What Do You Think?

What Do You Think?

Multiple new and ongoing questions from readers. Your responses are welcome! Answer or pose a question at cathlabdigest@aol.com _______________________________


Post Recovery Situation I am interested in knowing what the post recovery time is for patients that are being admitted to the hospital post cath or PCI. Currently, the lab I am working in requires the CCL to recover all patients being discharged from the CCL holding/recovery. We are a small facility with only 1 call team, which at this time is only one nurse. The nurse ends up staying 90 percent of the time. Should a STEMI come in, then the nurse has to transfer the patient to the ICU to continue the recovery time and discharge. Mitzi Latour Email: mlatourrn@yahoo.com CC: cathlabdigest@aol.com Stocking the Impella How many Impella 2.5 systems do you carry in stock? What is the minimum level you keep on hand at all times? Would you ever keep only 1 unit on site at all times? We have 5 rooms and we do approximately 4,800 procedures a year. Scott Fylling, RCIS Email: Scott.Fylling@bhsnet.org Cc: cathlabdigest@aol.com Data Collection, QI Position We want to create a job in our cath lab that isolates data collection and quality improvement initiatives and does not require an RN. I can’t find any similar job descriptions online. Does a position like this even exist? Erin Email: erin.caruso@caritaschristi.org Cc: cathlabdigest@aol.com Panning Program I had a small program that teaches staff and students to “pan the table” for the physician during a case. Since I have gotten my new computer, I cannot find it. Does anyone know where I could re-download this program? It is such an excellent tool to use for teaching panning. Everything is backwards and when better to study than sitting behind your computer screen, panning with your mouse? Jason Email: Itroje@aol.com Cc: cathlabdigest@aol.com


Dry Trays and D2B I need evidence-based info regarding the practice of setting up dry trays to reduce door-to-balloon times. Any help would be greatly appreciated. Rhonda Kempa, RN, RCIS Email: rkempa@wpahs.org Cc: cathlabdigest@aol.com Sterile Field Range I have heard several different answers to the following question. In the cath lab setting, when a sterile field has been opened for a diagnostic cath and/or STEMI, and for some reason it is aborted, how long is the sterile field good for to be used on another diagnostic cath and/or STEMI if covered? I have heard a range from 8 to 24 hours for a wet field that has been covered and 12 to 48 hours for a dry field that has been covered. Is there a standard? Nick Teaver, RN West Georgia Health System Email: teavern@wghs.org Cc: cathlabdigest@aol.com I think these two questions fall somewhat in the same area, so I will answer both Rhonda and Nick at the same time. I do believe setting up dry tables helps your door-to-balloon times. It may only be 5-7 minutes, but every minute counts — “time is muscle.” The first person who arrives turns on equipment, gets patient info, uncovers the table and wets the table. That way, when the second member arrives, they can stop in the ER and bring the patient to the room or at least let ER staff know they can bring the patient up. If there is extra ER staff and they bring the patient up, then that second person is able to ready anything in the room that may need to be done. Most of our staff members get to the hospital within 3-5 minutes of one another. As far as a dry table that is covered, at my hospital, a dry covered table is 24 hours and a wet covered table is 12 hours. I don’t think there is any standard. As a matter of fact, I think this practice is somewhat frowned upon by AORN* standards. We get by with it because we have proved that having a dry table ready for STEMI has improved our D2B time. When time is muscle, who’s going to argue with that? lqqk2c123@yahoo.com *Association of periOperative Registered Nurses (AORN) RN + RT Individuals? Does anyone know about individuals who carry both RN and RT certificates?  I have my RT and have been accepted to an RN program. It is my hope that some day I will be able to utilize both degrees in one lab, but obviously not during the same case. I haven’t gotten much feedback from my current employer, so I was hoping for some feedback to see if this type of thing has ever been done before. Thanks in advance! Gary Coelho Email: garycoelho@yahoo.com Cc: cathlabdigest@aol.com Gary, I am an RN/RT. I was an RT for 6 years, working in interventional radiology, when I decided to go back to nursing school. My employer at the time was very supportive of my decision and worked around my nursing program schedule. I transferred from radiology to the CCL about 4 months before graduating nursing school. So I was working as an RT, then upon graduation was changed to an RN (on paper). However, I still held both credentials and license, and still do. People often ask me if I work as an RN or RT. I always say I can’t really turn one off and the other on. They work within me simultaneously. It is who I am. In 2002, I also decided to become certified as an RCIS by CCI. I felt that certification would validate my education and experience in invasive cardiology. I recommend pursuing that certification as well. I feel that having both educational backgrounds really helped me be successful on the RCIS exam. Since then, I have worked in the cath lab as an RN/RT in various aspects, and am currently per diem as an RN in an outpatient CCL/peripheral vascular lab at St. Mary’s Medical Center. The reason I choose to hold an RN position is because I can then work in the pre/post recovery area as well as the procedure rooms. I now teach full-time in a radiology technology program. I am also completing my MSN in nursing education and plan to pursue a DNP upon graduation in spring of 2010. I have always felt very valued by my employers because of my dual education. Because of my dual education, I am a huge advocate for interprofessional education at the University of Southern Indiana, where I teach. We work together to incorporate nursing, radiology, respiratory and even occupational therapy into simulation scenarios. I believe that my dual education has made me more aware of the need to recognize and respect the roles of other health care professionals. Please feel free to email me with any questions. Good luck. Jennifer Titzer, BSN, RN, RT(R), RCIS jltitzer@usi.edu I carry both RN and RT certificates. I’ve worked in the cath lab for nine years as an RT and just this past summer completed my RN. I am currently utilizing both degrees while working in the cath lab. Having both degrees also alleviates problems with call coverage because I am interchangeable. I work in a small cath lab made up of only 7 employees that take call. One of my coworkers in our cath lab also carries both degrees. There were many reasons that drove my desire to acquire both degrees, but the most important one for me was to have more options in my career path. In the past, I struggled with the feeling of being limited in employment options and at times even felt “trapped” in a demanding job that required a lot of on-call hours. I felt that completing my RN degree would open up many more opportunities for me and increase my current job satisfaction. So far the investment has paid off and I am more satisfied with my job. Once I have completed with my orientation period, I am looking at taking the registry exam for my RCIS. I feel that education is a lifelong journey that never stops. Tammy Petersen, RN, RT(R), EMT-B mtpetersen@netins.net Time-Out Information At LaPorte Hospital cath lab, we perform a “time-out” at the beginning of every case. Patient information includes: patient name, DOB, MR#, procedure being performed, and physician performing the procedure. Is this enough information for time-out or is there additional information that needs to be stated? Should we also be addressing if antibiotics were administered or fluids for irrigation purpose, safety precautions based on patient history, etc.? Roma Thibaut Email: r.thibaut@lph.org Cc: cathlabdigest@aol.com Yes! You need more in your time out, things like: • Allergies • Is the patient on heparin, or was it stopped in the last hour or so? • Dye load • We should always use blood and body fluid protection, but it is nice to know if maybe we need to have some extra protection, like double gloves for HIV, hepatitis, and any recent trauma or major bleeding events. All of these may affect how we treat the patient. As an example, for a patient who recently fell and has some head trauma, or just got several teeth pulled, we might not want to give IIb/IIIas and may want to wait before we do an elective PCI. Cathin' in Kansas ___________________________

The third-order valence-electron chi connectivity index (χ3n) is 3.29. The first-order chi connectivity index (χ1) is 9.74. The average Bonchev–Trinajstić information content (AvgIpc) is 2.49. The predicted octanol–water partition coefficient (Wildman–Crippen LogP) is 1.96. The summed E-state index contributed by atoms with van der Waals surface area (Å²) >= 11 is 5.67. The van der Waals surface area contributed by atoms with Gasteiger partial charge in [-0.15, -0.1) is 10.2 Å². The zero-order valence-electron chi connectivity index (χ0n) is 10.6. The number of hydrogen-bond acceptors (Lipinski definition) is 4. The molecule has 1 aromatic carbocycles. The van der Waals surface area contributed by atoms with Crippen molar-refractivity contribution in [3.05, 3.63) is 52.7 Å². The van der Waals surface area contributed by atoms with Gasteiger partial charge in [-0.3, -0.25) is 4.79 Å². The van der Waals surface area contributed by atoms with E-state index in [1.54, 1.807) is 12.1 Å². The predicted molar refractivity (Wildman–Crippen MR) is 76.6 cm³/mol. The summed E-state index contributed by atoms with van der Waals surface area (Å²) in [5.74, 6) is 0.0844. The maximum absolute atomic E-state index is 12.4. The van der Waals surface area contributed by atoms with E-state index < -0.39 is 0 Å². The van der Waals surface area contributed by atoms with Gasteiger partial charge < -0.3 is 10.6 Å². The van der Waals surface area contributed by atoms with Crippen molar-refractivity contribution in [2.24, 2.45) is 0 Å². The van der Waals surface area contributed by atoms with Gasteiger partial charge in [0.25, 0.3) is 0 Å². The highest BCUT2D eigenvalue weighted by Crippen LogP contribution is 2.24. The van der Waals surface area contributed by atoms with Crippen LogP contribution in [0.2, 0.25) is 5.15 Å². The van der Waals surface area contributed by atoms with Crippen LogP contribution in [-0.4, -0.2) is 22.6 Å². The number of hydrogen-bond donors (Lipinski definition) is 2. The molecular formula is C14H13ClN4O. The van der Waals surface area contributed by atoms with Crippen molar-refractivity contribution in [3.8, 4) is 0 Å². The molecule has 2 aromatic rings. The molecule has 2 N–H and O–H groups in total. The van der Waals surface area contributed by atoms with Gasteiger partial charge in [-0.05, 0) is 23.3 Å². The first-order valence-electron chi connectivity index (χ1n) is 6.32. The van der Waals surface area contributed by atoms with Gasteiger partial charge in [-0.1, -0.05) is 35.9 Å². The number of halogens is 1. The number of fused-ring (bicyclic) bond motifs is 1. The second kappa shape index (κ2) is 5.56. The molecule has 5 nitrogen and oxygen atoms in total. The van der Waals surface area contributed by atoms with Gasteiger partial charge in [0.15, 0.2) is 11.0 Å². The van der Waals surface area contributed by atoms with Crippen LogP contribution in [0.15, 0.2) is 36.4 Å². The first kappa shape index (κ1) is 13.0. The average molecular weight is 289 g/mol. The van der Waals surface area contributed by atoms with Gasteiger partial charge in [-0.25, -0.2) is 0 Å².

Re: FemoStop Usage

Please explain the standard of practice for FemoStop usage. I’m an experienced CCL RN with over 15 years of clinical experience. The standard of care I have learned to give is that FemoStop is not to be used for routine sheath pulling. I have only used it after manual compression where complications arose and extended compression was necessary. It has also been my experience that when the FemoStop is being used that close patient observation and monitoring is essential. FemoStop usage has always required a physician order for use in my practice. I’ve heard feedback arguing that sheath pulling causes carpal tunnel syndrome. That also has not been my experience. Proper technique in pulling sheaths and groin management is essential for safe and successful outcomes for both the patient and the clinician. I look forward to your feedback. Susan Andrews Email: susan.andrews@provena.org Cc: cathlabdigest@aol.com CLD encourages readers to respond to Ms. Andrews. We shared her question with St. Jude Medical, manufacturer of the FemoStop device. The company’s response is below. The FemoStop™ Compression Assist device offered by St. Jude Medical has a long history of successful use, and is the worldwide market share leader in femoral compression assist devices in catheterization labs around the world. When FemoStop was first introduced in 1992, hemostasis management options were limited to manual compression and using a C-Clamp. The FemoStop provided a solution to the limitations of these techniques by offering a clear dome for puncture site visibility and a manometer for constant pressure application feedback. Because of these benefits, many facilities apply FemoStop as their front-line sheath pulling device. The Freeman Study protocol (http://www.invasivecardiology.com/article/5271, The Journal of Invasive Cardiology) demonstrates ambulation in diagnostic cases in as little as 90 minutes. Monitoring is still required with FemoStop; however, with the hands-free device, staff can now focus on other patient monitoring items and tasks. Any repetitive task, such as manual compression, has the potential to cause repetitive stress injuries. In research done by Martha Holton, RN, BS, CCRN, RCIS, FSICP (http://www.cathlabdigest.com/article/3898), 77 out of 110 anonymous survey respondents replied that injuries have arisen directly from manual compression at their cath lab. The FemoStop Compression Assist Device offers an alternative to the limitations of manual compression that, when used properly, benefits both the patient and the clinician. The graph above provides an example timeline for sheath removal with Femostop Gold.